When I was a cook, I worked with a lot of Tamil men from Sri Lanka. These guys are the barely seen backbone of Toronto restaurants: they wash dishes, graduating to cooking when they’ve learned enough English. Usually they work two jobs, sending money home and saving as much as they can to bring over their wives, sisters, brothers and children.
One day, 10 years ago, I found my dishwasher co-worker Jaya taking a nap, his head propped against a 40-pound bag of rice. There’s not a lot of napping or resting in kitchens, but I knew that Jaya, like many of his brothers and cousins, worked night shifts here, plus day shifts in a factory.
When he woke up, I asked him about Sri Lanka. Back home, he said, his family were mango farmers. He would take naps under the shade of trees and eat their fruit when he woke. When I asked about the circumstances of his leaving, he only shook his head and said, “No good.”
It was a phrase he employed often to describe his disappointment at improperly delivered produce orders, the too-steep staircase he’d fallen down three times, or burnt yam fries. This time he added a third word – “war” – to sum up what had forced him and much of his generation to flee their homeland.
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That night I read up on Sri Lanka and its civil war. But the history didn’t come alive until I heard it first-hand.
For many years, Cyrus Sundar Singh had unsuccessfully attempted to fund and film a documentary about the Sri Lankan civil war and how its refugees came to live in Canada and work in restaurants. Switching tactics, Singh staged Brothers in the Kitchen as a “live documentary” last week as part of the Hot Docs festival.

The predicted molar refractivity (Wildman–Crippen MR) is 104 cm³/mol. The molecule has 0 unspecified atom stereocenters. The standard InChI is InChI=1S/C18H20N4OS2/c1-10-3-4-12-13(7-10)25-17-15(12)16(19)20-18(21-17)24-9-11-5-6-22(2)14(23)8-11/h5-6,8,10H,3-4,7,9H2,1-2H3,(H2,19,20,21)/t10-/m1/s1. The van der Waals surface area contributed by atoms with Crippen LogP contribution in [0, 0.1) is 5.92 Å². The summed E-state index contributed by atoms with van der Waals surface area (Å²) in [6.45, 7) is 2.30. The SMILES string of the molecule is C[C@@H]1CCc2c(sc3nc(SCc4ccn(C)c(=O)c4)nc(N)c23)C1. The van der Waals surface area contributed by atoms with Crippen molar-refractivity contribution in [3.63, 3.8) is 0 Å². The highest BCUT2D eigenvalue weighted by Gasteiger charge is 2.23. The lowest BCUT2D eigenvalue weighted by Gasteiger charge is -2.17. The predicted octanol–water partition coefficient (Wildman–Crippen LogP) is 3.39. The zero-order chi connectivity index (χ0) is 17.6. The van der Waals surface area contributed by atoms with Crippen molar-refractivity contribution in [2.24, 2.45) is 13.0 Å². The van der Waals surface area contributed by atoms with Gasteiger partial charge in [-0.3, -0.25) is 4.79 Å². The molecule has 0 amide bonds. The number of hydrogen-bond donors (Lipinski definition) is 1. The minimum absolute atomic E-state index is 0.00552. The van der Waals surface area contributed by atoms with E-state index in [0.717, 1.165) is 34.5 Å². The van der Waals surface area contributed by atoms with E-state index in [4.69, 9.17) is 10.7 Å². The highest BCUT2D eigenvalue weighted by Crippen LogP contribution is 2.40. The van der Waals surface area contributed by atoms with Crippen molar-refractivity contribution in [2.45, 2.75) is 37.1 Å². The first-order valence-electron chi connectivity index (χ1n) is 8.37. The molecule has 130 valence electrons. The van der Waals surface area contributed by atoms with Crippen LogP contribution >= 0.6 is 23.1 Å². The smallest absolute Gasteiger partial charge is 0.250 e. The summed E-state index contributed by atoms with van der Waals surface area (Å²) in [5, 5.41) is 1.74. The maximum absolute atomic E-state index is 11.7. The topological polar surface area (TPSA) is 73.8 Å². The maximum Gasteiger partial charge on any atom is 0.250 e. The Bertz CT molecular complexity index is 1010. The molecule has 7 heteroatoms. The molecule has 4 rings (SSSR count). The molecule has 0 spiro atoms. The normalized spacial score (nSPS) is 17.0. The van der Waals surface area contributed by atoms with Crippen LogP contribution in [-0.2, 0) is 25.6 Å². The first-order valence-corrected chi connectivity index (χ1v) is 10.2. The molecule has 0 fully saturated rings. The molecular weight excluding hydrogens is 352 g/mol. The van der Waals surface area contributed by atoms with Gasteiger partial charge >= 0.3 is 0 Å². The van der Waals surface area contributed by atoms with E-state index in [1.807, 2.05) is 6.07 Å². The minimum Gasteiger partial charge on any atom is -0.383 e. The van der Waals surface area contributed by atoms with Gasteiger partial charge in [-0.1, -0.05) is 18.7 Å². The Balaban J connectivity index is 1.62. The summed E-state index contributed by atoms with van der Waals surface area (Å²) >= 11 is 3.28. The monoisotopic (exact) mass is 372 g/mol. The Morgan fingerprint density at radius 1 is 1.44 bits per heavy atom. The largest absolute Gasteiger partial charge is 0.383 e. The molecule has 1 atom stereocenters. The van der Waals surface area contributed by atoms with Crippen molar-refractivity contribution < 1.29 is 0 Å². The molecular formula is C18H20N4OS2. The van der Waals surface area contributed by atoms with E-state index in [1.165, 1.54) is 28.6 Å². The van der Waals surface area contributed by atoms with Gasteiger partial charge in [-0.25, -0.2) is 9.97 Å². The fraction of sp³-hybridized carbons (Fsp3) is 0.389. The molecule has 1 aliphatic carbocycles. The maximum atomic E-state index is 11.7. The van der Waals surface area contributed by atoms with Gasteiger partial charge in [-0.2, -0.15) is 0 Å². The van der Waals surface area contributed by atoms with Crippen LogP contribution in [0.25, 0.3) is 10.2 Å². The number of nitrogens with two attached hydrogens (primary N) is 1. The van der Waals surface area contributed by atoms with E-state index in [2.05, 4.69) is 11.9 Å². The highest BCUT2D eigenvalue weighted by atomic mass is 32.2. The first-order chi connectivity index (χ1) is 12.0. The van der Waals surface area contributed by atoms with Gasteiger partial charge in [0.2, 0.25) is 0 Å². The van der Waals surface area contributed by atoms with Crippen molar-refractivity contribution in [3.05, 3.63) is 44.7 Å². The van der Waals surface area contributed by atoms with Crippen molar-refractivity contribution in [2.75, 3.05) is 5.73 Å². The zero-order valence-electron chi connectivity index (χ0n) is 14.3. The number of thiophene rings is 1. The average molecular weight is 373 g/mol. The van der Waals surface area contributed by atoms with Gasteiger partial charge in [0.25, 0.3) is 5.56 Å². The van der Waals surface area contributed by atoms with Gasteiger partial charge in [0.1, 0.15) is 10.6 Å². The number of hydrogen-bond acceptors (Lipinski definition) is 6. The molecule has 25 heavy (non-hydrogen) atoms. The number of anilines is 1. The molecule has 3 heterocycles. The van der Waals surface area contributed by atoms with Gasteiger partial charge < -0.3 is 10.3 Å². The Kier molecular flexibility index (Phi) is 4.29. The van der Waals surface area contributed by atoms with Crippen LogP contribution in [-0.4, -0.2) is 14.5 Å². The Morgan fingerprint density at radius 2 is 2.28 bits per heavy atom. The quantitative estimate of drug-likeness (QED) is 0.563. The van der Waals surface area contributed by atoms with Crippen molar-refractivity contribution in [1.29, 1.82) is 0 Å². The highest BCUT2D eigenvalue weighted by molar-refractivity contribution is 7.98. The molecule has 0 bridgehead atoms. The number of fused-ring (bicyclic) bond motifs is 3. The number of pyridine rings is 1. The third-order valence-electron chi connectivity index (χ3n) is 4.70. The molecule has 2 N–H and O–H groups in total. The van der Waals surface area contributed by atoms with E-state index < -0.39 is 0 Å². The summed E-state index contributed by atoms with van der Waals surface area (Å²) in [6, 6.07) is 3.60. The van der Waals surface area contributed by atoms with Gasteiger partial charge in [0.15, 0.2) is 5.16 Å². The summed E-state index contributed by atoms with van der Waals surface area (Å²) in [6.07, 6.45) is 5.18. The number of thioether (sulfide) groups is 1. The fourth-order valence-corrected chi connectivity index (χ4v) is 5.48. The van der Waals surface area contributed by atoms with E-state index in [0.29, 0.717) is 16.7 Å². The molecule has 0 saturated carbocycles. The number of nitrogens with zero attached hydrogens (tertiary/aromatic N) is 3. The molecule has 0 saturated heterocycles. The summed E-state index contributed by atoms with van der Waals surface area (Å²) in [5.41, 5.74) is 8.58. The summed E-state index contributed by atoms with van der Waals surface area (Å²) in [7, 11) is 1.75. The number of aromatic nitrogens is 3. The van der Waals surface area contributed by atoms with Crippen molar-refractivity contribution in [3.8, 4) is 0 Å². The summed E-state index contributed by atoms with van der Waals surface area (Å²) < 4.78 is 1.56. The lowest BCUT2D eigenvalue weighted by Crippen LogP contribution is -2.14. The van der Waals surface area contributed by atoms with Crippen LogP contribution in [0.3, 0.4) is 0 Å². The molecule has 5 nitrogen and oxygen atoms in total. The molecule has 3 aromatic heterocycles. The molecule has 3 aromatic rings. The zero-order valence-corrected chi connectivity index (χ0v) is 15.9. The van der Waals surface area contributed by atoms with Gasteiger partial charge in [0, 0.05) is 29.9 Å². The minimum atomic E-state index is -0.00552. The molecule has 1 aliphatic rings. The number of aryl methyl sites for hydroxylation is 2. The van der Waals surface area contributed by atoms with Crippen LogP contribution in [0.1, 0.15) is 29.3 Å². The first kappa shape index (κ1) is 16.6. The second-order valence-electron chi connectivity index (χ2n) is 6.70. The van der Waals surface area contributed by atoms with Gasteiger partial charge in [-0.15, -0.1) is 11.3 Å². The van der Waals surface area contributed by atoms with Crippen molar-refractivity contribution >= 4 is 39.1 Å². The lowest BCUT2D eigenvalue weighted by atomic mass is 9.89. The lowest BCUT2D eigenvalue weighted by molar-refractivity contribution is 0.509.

“It’s the story about the uprising, exodus and survival of the Tamil Sri Lankan minority, who fled a brutal civil war in 1983,” Singh explains.
As in any documentary, Singh interviewed dozens of subjects, then edited those down to essential pieces that, stitched together, form a clear narrative. But instead of splicing footage he had each interview subject recount their story live as part of an interactive, multimedia tapestry.
The show opened with news clips from 1986, about a boat found floating off the shore of Newfoundland, containing 155 refugees from Sri Lanka. It’s presented, as the news was at the time, as a mystery — played like a cold opening from an episode of Lost. Who are these people in the boats? How and why did they get here?
From there, Singh builds the 20th-century history of conflict between Sri Lanka’s Sinhalese majority and Tamil minority. It begins with an elder, moving slowly toward the microphone, to recount his witnessing of the 1958 anti-Tamil pogrom, a series of riots that killed hundreds.
It’s a live performance, so no one gets a second take. Singh asks us at the beginning to be forgiving of technical hiccups. But there’s nothing to forgive in the rawness of testimony.
One woman begins to cry right away, as she remembers a mob forming around her house in 1983, throwing stones through the window before burning it down. Another woman describes hiding from the mobs in a neighbour’s house, seeing a human burned alive. “My childhood was over,” she says. “And I have never felt safe again.”
The orchestrated anti-Tamil mob violence, which would come to be known as Black July, killed thousands and plunged the country into civil war that lasted until 2009.